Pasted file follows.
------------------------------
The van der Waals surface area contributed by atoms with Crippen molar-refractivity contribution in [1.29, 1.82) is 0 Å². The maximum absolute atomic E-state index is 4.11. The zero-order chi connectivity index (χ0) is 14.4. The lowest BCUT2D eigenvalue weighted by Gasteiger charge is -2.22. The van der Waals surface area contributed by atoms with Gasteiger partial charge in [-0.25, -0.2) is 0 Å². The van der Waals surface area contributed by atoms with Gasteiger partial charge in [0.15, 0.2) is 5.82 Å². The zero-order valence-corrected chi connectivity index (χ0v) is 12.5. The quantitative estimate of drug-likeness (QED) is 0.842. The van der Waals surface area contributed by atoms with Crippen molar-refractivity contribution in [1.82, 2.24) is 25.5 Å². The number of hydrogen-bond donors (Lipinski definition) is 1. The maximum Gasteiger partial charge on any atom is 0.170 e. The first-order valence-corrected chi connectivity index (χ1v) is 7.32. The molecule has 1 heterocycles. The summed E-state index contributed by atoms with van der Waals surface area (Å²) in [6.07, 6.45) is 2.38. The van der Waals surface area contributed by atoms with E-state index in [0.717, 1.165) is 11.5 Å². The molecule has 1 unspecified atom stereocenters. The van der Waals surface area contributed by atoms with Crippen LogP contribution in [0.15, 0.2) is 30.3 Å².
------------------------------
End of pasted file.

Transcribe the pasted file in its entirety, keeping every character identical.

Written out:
The van der Waals surface area contributed by atoms with Crippen molar-refractivity contribution in [1.29, 1.82) is 0 Å². The maximum absolute atomic E-state index is 4.11. The zero-order chi connectivity index (χ0) is 14.4. The lowest BCUT2D eigenvalue weighted by Gasteiger charge is -2.22. The van der Waals surface area contributed by atoms with Gasteiger partial charge in [-0.25, -0.2) is 0 Å². The van der Waals surface area contributed by atoms with Gasteiger partial charge in [0.15, 0.2) is 5.82 Å². The zero-order valence-corrected chi connectivity index (χ0v) is 12.5. The quantitative estimate of drug-likeness (QED) is 0.842. The van der Waals surface area contributed by atoms with Crippen molar-refractivity contribution in [1.82, 2.24) is 25.5 Å². The number of hydrogen-bond donors (Lipinski definition) is 1. The maximum Gasteiger partial charge on any atom is 0.170 e. The first-order valence-corrected chi connectivity index (χ1v) is 7.32. The molecule has 1 heterocycles. The summed E-state index contributed by atoms with van der Waals surface area (Å²) in [6.07, 6.45) is 2.38. The van der Waals surface area contributed by atoms with E-state index in [0.717, 1.165) is 11.5 Å². The molecule has 1 unspecified atom stereocenters. The van der Waals surface area contributed by atoms with Crippen LogP contribution in [0.15, 0.2) is 30.3 Å².